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DISCUSSING THE FILM ADAPTATION OF HARRY POTTER AND THE GOBLET OF FIRE

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DISCUSSING THE FILM ADAPTATION OF HARRY POTTER AND THE GOBLET OF FIRE

Mon, 02/25/2019 - 09:35
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HARRY POTTER AND THE GOBLET OF FIRE - ADAPTATION

Just like the previous four parts, this film is also brought by Warner Bros who are popular for various successful movies like The Lego Movie, Smallfoot, Gravity, The Conjuring et cetera. Mike Newell, a British film director was chosen for the movie. David Heyman, the producer of the movie remarked that he and the assisting producers had a tough time finding out the director of the movie. The wanted someone who could easily get familiar with the storyline, the requirements of the film and above all, someone who could follow the footsteps of the previous two directors Chris Columbus and Alfonso Cuaron. For this Mike Newell was the perfect film who did his work with full justice. Harry Potter and the Goblet of Fire was the first movie in the Harry Potter series to receive a certificate of PG-13 in the US. The script of the movie was provided by Steve Kloves.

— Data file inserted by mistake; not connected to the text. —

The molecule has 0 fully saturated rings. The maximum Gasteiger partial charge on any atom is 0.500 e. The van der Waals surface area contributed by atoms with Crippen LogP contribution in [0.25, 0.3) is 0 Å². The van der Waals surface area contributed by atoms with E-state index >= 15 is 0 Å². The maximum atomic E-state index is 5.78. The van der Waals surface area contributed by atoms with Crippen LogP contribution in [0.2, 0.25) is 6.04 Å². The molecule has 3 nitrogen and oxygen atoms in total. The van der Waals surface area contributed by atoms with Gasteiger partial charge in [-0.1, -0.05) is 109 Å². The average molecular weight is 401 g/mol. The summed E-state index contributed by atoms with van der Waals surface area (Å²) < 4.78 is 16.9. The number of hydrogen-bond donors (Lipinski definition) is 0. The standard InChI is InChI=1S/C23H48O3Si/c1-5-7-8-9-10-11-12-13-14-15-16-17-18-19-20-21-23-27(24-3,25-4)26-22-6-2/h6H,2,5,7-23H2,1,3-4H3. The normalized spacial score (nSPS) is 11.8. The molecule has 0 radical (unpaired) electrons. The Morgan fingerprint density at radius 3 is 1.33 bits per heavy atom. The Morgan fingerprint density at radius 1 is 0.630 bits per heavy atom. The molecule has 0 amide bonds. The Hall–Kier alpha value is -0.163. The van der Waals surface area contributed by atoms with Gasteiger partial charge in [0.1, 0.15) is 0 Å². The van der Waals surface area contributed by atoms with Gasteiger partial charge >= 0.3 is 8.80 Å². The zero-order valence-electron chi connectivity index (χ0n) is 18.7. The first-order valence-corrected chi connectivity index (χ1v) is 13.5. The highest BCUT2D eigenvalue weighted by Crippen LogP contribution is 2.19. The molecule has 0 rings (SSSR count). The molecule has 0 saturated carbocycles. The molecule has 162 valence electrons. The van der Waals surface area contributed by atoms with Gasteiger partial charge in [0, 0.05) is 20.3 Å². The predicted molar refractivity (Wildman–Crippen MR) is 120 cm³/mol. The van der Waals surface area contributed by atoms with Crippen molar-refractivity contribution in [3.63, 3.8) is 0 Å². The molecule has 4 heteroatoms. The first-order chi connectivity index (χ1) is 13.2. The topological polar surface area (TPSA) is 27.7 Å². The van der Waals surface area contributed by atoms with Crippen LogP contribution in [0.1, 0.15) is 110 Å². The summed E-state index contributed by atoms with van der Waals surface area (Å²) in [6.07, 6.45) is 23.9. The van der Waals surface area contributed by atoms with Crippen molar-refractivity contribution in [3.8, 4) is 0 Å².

Harry Potter Goblet of Fire Movie Poster

HARRY POTTER AND THE GOBLET OF FIRE - CAST

Harry Potter and Goblet of Fire has a lot of new characters that have played major parts in the movie like Alastor‘Mad Eye’ Moody, Cedric Diggory, Fleur Delacour, Victor Krum, Rita Skeeter et cetera that are starred by Brendan Gleeson, Robert Pattinson, Clemence Poesy, Stanislav Ianeviski and Miranda Richardson respectively. All of these new cast members gave an outstanding performance and thus have a huge role in the success of the movie. In addition to all this, the role of Voldemort was played this time by Ralph Fiennes.

 

Harry Potter RIta Skeeter

 

POTTER AND THE GOBLET OF FIRE - SET DESIGNS

Just like the previous two parts, Stuart Craig and Stephanie McMillan were chosen as the set designers who made some new set designs as well upgraded the already existing ones too. They were most happy for the changes they made in the Great Hall for the scenes of Yule Ball. Similarly, the set design required for each task of the Triwizard tournament was made with great artistry and style. During task one where Harry had to retrieve the golden from the Hungarian Horntail was made in two sections at Leavesden Studios. Craig remarked that this was the biggest him and his team had ever built during their whole career. For the second task where underwater scenes were required for which a blue screen tank was built. For the maize hedge walls of about a length of 20 to 40 feet tall were built and the whole set was improved with the help of CGI effects.

Harry Potter Hungarian Horntail

HARRY POTTER AND THE GOBLET OF FIRE - BOOK VS MOVIE